Writers of Pro Football Prospectus 2008

03 Jan 2012

ESPN AGS: Chiefs over Broncos

Has the magic run out for Tim Tebow? There actually are some promising names on a list of QB seasons by similarity scores... until you realize all those names played 30 years ago and the game has changed an awful lot since then.

Posted by: Vincent Verhei on 03 Jan 2012

15 comments, Last at 07 Nov 2012, 12:16pm by click here

Comments

2
by Zheng :: Tue, 01/03/2012 - 8:58pm

Why is Tebow so inaccurate? Was he that inaccurate in college? Help me out here, I don't follow college ball.

5
by zlionsfan :: Wed, 01/04/2012 - 12:14pm

No, he was actually pretty accurate in college: from 64.4% as a junior to 67.8% as a senior, 66.4% for his career.

Now, that was with fewer attempts than some other well-known college QBs. He threw 298 passes as a junior, 314 as a senior, 350 as a sophomore. Compare that to Blaine Gabbert (445 and 475 in two years as a starter), Sam Bradford (341 and 483), and Andrew Luck (288, 372, and 373) ... but also Cam Newton (280), Denard Robinson (237 and 291), and Colin Kaepernick (247, 282, 359, and 383). Note that the latter group all had rushing as a significant aspect of their game, and the former group did not.

I don't know exactly why he's struggling so much in the NFL. Newton had basically the same completion percentage last year, and his NFL completion percentage is almost 15 points higher than Tebow's. Tebow's Comp%+ is 52 this season, 66 last season. To put that in perspective, Tony Banks was last among qualified QBs in 2001 in completion percentage, and his index was 81. In 1991, Vinny Testaverde posted a 78.

p-f-r's Index stats are based on a three-year average (one in each direction plus the current season, so only a two-year average for the current season). Every 15 points away from 100 represents one standard deviation ... which means Tebow's completion percentage is more than 3 SDs worse than average!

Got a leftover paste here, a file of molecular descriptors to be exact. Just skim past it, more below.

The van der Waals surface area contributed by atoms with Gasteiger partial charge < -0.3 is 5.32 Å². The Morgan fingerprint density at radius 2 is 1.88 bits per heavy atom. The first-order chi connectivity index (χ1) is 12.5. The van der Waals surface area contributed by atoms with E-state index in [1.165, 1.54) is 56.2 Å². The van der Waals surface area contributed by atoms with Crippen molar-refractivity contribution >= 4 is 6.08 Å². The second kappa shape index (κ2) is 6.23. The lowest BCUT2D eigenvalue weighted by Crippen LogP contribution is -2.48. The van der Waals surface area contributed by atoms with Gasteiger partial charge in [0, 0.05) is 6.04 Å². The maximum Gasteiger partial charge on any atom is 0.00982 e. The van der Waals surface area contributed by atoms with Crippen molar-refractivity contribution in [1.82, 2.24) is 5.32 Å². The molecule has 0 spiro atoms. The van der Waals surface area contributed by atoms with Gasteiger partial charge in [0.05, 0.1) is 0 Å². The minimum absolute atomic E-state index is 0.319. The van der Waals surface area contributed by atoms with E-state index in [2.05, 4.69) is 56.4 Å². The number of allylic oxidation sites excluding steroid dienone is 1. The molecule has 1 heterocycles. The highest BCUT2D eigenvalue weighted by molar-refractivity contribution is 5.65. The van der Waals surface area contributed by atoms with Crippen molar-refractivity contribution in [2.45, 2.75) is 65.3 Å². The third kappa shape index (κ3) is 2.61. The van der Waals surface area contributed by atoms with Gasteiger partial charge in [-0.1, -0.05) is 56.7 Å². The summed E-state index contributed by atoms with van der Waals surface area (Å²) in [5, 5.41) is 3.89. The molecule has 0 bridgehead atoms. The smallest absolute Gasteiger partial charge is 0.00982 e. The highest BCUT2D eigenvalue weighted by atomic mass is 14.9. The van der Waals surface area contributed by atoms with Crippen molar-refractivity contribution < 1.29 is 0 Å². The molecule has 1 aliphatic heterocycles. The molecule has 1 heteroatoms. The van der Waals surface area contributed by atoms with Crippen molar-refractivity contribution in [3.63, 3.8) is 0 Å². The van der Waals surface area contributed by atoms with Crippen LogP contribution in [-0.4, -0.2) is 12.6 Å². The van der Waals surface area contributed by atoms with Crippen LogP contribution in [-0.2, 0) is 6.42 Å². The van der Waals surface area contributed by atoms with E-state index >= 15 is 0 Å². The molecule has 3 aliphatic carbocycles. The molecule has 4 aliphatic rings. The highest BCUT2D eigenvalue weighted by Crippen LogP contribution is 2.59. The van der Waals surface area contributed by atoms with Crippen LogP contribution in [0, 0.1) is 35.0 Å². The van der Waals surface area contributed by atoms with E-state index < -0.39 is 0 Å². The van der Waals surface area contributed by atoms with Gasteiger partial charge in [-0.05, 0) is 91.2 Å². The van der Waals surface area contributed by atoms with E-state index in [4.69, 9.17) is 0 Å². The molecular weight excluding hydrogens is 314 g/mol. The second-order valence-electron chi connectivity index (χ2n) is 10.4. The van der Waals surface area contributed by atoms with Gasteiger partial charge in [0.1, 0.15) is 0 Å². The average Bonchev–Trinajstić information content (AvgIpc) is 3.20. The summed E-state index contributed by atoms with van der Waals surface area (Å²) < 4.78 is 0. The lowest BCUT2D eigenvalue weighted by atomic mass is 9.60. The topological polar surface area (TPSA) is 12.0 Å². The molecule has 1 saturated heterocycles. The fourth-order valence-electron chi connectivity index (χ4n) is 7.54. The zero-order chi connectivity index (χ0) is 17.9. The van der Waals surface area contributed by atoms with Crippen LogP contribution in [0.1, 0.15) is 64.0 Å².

If you look at QBs with 200 or more attempts and a Comp%+ of 55 of lower, you get Akili Smith's 2000 season (44!), plus four guys from 53 to 55 (Gary Marangi, Mike McMahon, Ryan Leaf, and Rusty Hilger). Tebow's ANY/A+ is significantly higher than theirs, thanks to his TD percentage, but the rest of his indexes are comparable to theirs. Any QB can have a bad season, but if this is the type of year he's going to have in a hybrid system (one designed for a different type of QB but adjusted to fit him) ... well, he's going to have to get better.

7
by Eddo :: Wed, 01/04/2012 - 12:56pm

One argument for his high completion percentages in college is that the defenses were so concerned with Tebow's running ability, that they would peel off their receivers as he scrambled, leaving them wide open. That sounds like a legitimate argument, but I really didn't see enough Florida games to know if it's an accurate assessment.

------

Your list of other collegiate QBs intrigued me, so I pulled some stats for them. (I limited this to seasons in which they had 100+ attempts.)

Player ....| Year | School | Att | Comp%
----------------------------------------
Gabbert ...| 2009 | Mizzou | 445 | 58.9%
Gabbert ...| 2010 | Mizzou | 475 | 63.4%
Gabbert ...| 2011 | -NFL - | 413 | 50.8%
----------------------------------------